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[Photos] Inside the Metro Station Beneath Saigon's Opera House

The further the Saigon Metro progresses – or doesn't progress – the more we hear about escalating costs, construction hiccups and the project's Japanese contractors seeking compensation for delays. But beyond the overhead metro track in District 2 and a whole lot of closed construction sites littering the downtown area, few of us have a visual understanding of Saigon's largest public transportation project to date.

Thanks to Zing, however, you can wonder no more. During a field trip to Saigon Metro's construction site in District 1, the online news outlet takes us underground to find out what's going on behind those corrugated partitions scattered around District 1.

Everyday, metro construction begins with morning calisthenics before workers are tasked with crafting the web of steel rebar that will one day function as the floor of Saigon Metro's Opera House station. Teams beneath Pasteur and Nguyen Hue Streets excavate upwards of 500 cubic meters of earth a day in preparation for Metro Line 1.

Beyond that, there are the usual scenes, which include lunchtime at an underground construction site and a post-meal nap atop some building materials.

Currently, the Ben Thanh-Suoi Tien line has around 1,000 engineers and and construction workers on the job, while elsewhere in town, construction of above-ground stations is underway near Ba Son Shipyard heading toward Suoi Tien.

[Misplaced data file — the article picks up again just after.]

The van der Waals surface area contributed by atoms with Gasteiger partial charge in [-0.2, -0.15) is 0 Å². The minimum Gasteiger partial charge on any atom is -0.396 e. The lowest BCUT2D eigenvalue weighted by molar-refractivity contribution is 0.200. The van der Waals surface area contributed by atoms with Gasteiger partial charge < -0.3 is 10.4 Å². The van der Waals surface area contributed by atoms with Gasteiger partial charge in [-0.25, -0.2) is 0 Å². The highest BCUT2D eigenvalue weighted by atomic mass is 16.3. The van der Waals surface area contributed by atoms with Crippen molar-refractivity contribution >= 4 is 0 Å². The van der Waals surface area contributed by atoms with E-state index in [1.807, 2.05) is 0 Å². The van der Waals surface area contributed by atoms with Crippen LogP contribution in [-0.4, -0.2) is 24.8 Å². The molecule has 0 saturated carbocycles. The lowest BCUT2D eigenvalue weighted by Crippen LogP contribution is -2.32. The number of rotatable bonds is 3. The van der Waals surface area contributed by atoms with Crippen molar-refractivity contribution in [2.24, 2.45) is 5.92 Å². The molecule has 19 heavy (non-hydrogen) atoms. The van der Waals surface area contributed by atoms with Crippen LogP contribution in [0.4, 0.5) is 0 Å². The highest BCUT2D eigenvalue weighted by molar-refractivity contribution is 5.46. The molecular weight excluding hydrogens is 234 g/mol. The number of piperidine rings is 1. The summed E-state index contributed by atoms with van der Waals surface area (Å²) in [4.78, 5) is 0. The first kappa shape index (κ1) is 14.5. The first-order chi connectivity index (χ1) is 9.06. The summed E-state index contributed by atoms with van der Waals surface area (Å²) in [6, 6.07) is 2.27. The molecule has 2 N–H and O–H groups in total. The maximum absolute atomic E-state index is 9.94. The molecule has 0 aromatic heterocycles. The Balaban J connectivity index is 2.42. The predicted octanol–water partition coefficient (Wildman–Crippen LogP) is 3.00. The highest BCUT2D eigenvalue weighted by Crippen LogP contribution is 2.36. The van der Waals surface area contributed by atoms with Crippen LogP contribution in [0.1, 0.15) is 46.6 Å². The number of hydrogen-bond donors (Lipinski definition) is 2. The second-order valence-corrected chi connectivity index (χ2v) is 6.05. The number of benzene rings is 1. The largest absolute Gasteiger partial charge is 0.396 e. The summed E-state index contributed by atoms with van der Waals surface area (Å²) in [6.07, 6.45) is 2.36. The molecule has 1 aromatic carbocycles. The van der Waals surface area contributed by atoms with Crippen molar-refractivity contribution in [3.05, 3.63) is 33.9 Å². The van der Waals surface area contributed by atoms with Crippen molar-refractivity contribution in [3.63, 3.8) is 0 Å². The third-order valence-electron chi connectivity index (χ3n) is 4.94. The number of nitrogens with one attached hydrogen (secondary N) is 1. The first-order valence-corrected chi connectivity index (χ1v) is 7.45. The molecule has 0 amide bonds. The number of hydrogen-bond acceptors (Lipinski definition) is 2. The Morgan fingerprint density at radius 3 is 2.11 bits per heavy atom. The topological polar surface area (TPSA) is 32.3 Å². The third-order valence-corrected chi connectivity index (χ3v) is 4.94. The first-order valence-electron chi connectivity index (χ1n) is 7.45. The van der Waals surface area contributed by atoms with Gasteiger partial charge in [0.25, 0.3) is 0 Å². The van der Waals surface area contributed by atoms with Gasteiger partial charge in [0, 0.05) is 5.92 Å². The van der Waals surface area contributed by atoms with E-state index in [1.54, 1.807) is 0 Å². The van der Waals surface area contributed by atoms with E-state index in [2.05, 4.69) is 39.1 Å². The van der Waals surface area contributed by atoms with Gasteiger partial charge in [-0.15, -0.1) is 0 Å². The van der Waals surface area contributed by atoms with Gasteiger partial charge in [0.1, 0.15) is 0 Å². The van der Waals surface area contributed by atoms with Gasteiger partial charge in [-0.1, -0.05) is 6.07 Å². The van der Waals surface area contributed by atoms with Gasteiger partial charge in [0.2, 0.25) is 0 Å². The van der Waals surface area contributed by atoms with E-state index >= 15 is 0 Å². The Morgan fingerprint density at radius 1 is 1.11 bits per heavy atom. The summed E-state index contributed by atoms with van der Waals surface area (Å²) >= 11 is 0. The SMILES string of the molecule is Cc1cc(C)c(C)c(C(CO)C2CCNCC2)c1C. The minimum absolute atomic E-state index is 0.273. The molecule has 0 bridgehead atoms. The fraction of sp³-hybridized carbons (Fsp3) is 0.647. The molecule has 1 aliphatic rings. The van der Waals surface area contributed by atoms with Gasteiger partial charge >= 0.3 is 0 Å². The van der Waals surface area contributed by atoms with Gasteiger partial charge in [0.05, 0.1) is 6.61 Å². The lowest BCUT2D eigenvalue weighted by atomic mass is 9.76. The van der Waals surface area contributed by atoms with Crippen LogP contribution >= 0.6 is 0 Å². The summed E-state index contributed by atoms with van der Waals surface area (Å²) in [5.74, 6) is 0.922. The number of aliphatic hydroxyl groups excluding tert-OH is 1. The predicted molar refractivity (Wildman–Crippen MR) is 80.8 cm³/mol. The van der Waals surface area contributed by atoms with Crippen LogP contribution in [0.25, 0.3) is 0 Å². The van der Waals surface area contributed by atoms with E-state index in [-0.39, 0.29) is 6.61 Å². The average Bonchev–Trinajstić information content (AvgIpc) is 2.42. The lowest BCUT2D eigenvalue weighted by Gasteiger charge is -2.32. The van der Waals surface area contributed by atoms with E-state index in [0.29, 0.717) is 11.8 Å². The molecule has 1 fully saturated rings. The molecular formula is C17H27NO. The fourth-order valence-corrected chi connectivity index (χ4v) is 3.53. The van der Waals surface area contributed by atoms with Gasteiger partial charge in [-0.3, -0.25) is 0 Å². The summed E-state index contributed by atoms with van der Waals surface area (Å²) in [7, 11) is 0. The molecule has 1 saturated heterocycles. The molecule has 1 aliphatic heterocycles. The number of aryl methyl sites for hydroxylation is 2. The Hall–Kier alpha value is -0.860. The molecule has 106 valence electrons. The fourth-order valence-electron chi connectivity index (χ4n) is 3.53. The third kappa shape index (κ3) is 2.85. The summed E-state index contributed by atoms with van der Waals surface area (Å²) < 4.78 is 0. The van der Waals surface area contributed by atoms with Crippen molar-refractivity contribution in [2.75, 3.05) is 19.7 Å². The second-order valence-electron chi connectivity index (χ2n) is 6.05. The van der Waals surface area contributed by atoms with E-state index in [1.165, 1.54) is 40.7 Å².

Construction workers gather for morning calisthenics before setting to work on Saigon Metro Line 1.

Each morning, engineers and site supervisors brief construction workers on the day's projects.

Because construction of Saigon Metro Line 1 goes underground, site supervisors must constantly monitor oxygen and CO2 levels to ensure worker safety.

After cutting steel reinforcing bars down to size, a group of workers carries the bars to the underground construction site.

Below the Opera House, workers create a web of steel reinforcing bars under the supervision of engineers. In late December, the rebar will be covered with 1,400 cubic meters of concrete to complete the floor of the subterranean station.

Construction workers both within and on top of the steel frame must team up to correctly thread the rebar into place.

A construction worker crouches into a small space to align the steel bars.

If the placement of the steel rebar is not correct, it must be removed and reinserted, so supervision is crucial during this process.

Dong Thap native Huynh Thi Tim assists her fellow workers.

Below Nguyen Hue, three excavators are being used in the station's construction.

Workers remove cement from iron support pillars underground.

An excavator collects dirt to remove from the construction site. Teams beneath Pasteur and Nguyen Hue Streets work around the clock to excavate more than 500 cubic meters of earth a day in preparation for Saigon Metro's Opera House station.

An excavator brings large quantities of dirt from the subterranean construction site above ground.

[Photos via Zing. Top photo via SGGP]


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